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EDITORIAL COMMENT

Diary ­ January

Keeping it simple I remember one Christmas a few years ago when I was abandoned by every member of my household who all had somewhere better to be and I was left to face Christmas on my own, save for the company of my widowed mother (equally abandoned). Not that that’s a bad thing in itself because my mother and I happen to be very good friends. And there were other advantages – firstly, I only had to buy one solitary Christmas present, and secondly, we decided to go out for Christmas lunch. No point in braving the busy shops and fussing over a festive meal for two, we reckoned. I searched the internet to find the ideal venue, made a booking and the two of us set off bright and breezy for a few hours of blissfull indulgence in an idyllic setting. AND we came home to a squeaky-clean house and, relieved of all responsibilities, could retire to bed for an afternoon nap with our respective Christmas books. Not too shabby, I thought. Which is why we feature a few handpicked destinations on page 3 where you can do the same, be it with one companion or the whole family and the children too. And if it sounds like a costly exercise, weigh it up against those grocery, food and drinks bills, the parking fees, the queues, the electricity consumption; not to mention the effort of preparing the family Christmas meal. The older I get, the more I like keeping things simple. Which is one of the reasons I enjoy visiting places like Stanford and Bot River, and meeting down-to-earth creatures who have discovered a way to live that nourishes the soul. I hope you enjoy making the acquaintance of Marian, Johan, Jami and Peter (page 4), and the Beaumonts (page 7), as much as I did.

And if you have never visited Solms-Delta in the beautiful Franschhoek Valley, our feature on page 6 will give you an indication of the many delights to be experienced on this unique wine estate. Everything about Solms-Delta is different – from the distinctive and highly acclaimed wines to the innovative local cuisine and the preservation of the Old Cape history and culture. Until next year, may you all enjoy a blessed festive season.

hedda.mittner@hermanustimes.co.za

Cover photo: Flowers supplied by Hermanus Vars Blommemark and driftwood Christmas tree by Beach House, Hermanus.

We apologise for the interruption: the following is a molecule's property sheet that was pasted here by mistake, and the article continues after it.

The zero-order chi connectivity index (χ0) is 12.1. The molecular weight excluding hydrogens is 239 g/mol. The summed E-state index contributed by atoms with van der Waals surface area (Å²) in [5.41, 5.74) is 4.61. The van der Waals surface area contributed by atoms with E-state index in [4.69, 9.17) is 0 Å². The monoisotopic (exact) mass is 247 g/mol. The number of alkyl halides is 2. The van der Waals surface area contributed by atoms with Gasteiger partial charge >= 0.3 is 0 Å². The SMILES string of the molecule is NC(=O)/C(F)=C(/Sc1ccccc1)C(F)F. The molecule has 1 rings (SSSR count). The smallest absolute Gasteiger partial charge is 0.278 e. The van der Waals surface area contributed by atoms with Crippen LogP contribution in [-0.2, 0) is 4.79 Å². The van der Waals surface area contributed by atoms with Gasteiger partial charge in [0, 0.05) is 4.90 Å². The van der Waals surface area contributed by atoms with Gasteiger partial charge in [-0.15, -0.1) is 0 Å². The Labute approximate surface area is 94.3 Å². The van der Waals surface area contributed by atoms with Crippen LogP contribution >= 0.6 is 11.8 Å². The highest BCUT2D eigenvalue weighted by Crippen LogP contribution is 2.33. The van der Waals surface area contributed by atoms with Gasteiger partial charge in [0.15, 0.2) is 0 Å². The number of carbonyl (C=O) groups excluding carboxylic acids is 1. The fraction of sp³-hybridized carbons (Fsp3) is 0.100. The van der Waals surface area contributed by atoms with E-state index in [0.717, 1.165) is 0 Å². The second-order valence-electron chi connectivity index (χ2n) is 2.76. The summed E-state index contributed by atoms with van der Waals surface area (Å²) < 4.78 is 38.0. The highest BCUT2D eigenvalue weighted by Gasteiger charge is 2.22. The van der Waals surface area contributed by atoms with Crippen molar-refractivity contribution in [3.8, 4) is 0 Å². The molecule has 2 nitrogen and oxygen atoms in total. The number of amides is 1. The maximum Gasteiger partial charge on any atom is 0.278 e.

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Nie te koop aan persone onder die ouderdom van 18 jaar nie

25 January to 3 February

Stellenbosch Wine Festival: This

flag-ship event of South Africa’s iconic wine region stomps its way into a new era this January with an expanded ten-day program designed to showcase the delightfully diverse town of Stellenbosch from Friday 25 January to Sunday 3 February. The Stellenbosch American Express® Wine Routes moved this annual highlight event from its previous mid-winter schedule to the new dates in order to capitalise on the unique assets and attractions this historic oak-lined town and its more than 150 wineries have to offer during the height of summer. The new date also celebrates the birth of South African wine, announced in this entry on 2 February 1659 in the diary of Jan van Riebeeck, official of the Dutch East India Company and First Commander of the Cape: “Today, praise be to God, wine was made for the first time from Cape grapes.” “We realised that it makes sense to showcase our world-class wines during a period when everything that Stellenbosch offers is at its brightest – its natural beauty, unique cultural heritage, the buzz of a new university year and the bustling start of the harvest season,” says Annareth Bolton, CEO of the Stellenbosch Wine Routes. The new-look Stellenbosch Wine Festival delivers a full flight of wine experiences for both casual fans and connoisseurs, including an inaugural charity gala, a ten-day promotion at many of the area’s award-

winning restaurants, special cultivar evenings and wine farm tours. Sporting events, art exhibitions and musical concerts taking place during the festival will give attendees a colourful taste of the Stellenbosch lifestyle. A festival highlight will be the Blessing of the Harvest and a Harvest Parade on Saturday, 26 January, as celebrants from Stellenbosch member farms are expected to march through the streets. Throughout the week, enthusiasts will be able to dine in town and at wine estate restaurants offering special food and wine pairing menus as part of the festival’s Wine & Dine sensation. A three-day Wine Expo will be located in the heart of the vibrant town and will feature interactive stands and tasting programmes from over 130 wine and gourmet food producers. The Wine Expo is set to take place from 1 to 3 February on Die Braak and will take full advantage of the beautiful natural surroundings with rustic tables, green décor and free-flowing Bedouin tents. A central stage will host sundowner concerts which are being planned to keep festival goers entertained as they enjoy the fabulous vintages on offer. A full festival guide will be published by the organisers in early January and details of the entire programme will be made available on the festival website over the coming weeks. For more information phone 021 886 4310 or visit www.stellenboschwinefestival.co.za.